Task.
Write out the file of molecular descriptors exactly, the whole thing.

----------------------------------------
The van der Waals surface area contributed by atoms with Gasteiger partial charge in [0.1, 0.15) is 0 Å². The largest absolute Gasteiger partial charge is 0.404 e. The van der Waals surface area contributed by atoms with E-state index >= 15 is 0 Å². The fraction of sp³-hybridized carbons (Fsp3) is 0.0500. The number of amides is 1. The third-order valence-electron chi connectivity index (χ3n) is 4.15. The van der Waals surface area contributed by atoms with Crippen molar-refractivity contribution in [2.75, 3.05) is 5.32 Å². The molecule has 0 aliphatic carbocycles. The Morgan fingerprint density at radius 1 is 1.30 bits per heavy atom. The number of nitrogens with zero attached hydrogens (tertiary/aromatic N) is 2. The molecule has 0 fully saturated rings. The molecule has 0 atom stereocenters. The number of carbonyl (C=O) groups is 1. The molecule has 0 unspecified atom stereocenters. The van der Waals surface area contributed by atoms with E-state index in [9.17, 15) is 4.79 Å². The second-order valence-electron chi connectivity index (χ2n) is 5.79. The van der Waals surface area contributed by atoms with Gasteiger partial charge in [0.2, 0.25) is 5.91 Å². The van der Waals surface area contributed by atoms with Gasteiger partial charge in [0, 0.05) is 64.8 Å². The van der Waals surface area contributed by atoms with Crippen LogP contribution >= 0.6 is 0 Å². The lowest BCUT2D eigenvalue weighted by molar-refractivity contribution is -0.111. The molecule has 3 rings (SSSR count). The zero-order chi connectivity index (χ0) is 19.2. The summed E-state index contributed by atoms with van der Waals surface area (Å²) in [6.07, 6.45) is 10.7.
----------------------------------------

The van der Waals surface area contributed by atoms with Gasteiger partial charge in [0.1, 0.15) is 0 Å². The largest absolute Gasteiger partial charge is 0.404 e. The van der Waals surface area contributed by atoms with E-state index >= 15 is 0 Å². The fraction of sp³-hybridized carbons (Fsp3) is 0.0500. The number of amides is 1. The third-order valence-electron chi connectivity index (χ3n) is 4.15. The van der Waals surface area contributed by atoms with Crippen molar-refractivity contribution in [2.75, 3.05) is 5.32 Å². The molecule has 0 aliphatic carbocycles. The Morgan fingerprint density at radius 1 is 1.30 bits per heavy atom. The number of nitrogens with zero attached hydrogens (tertiary/aromatic N) is 2. The molecule has 0 fully saturated rings. The molecule has 0 atom stereocenters. The number of carbonyl (C=O) groups is 1. The molecule has 0 unspecified atom stereocenters. The van der Waals surface area contributed by atoms with E-state index in [9.17, 15) is 4.79 Å². The second-order valence-electron chi connectivity index (χ2n) is 5.79. The van der Waals surface area contributed by atoms with Gasteiger partial charge in [0.2, 0.25) is 5.91 Å². The van der Waals surface area contributed by atoms with Gasteiger partial charge in [0, 0.05) is 64.8 Å². The van der Waals surface area contributed by atoms with Crippen LogP contribution >= 0.6 is 0 Å². The lowest BCUT2D eigenvalue weighted by molar-refractivity contribution is -0.111. The molecule has 3 rings (SSSR count). The zero-order chi connectivity index (χ0) is 19.2. The summed E-state index contributed by atoms with van der Waals surface area (Å²) in [6.07, 6.45) is 10.7.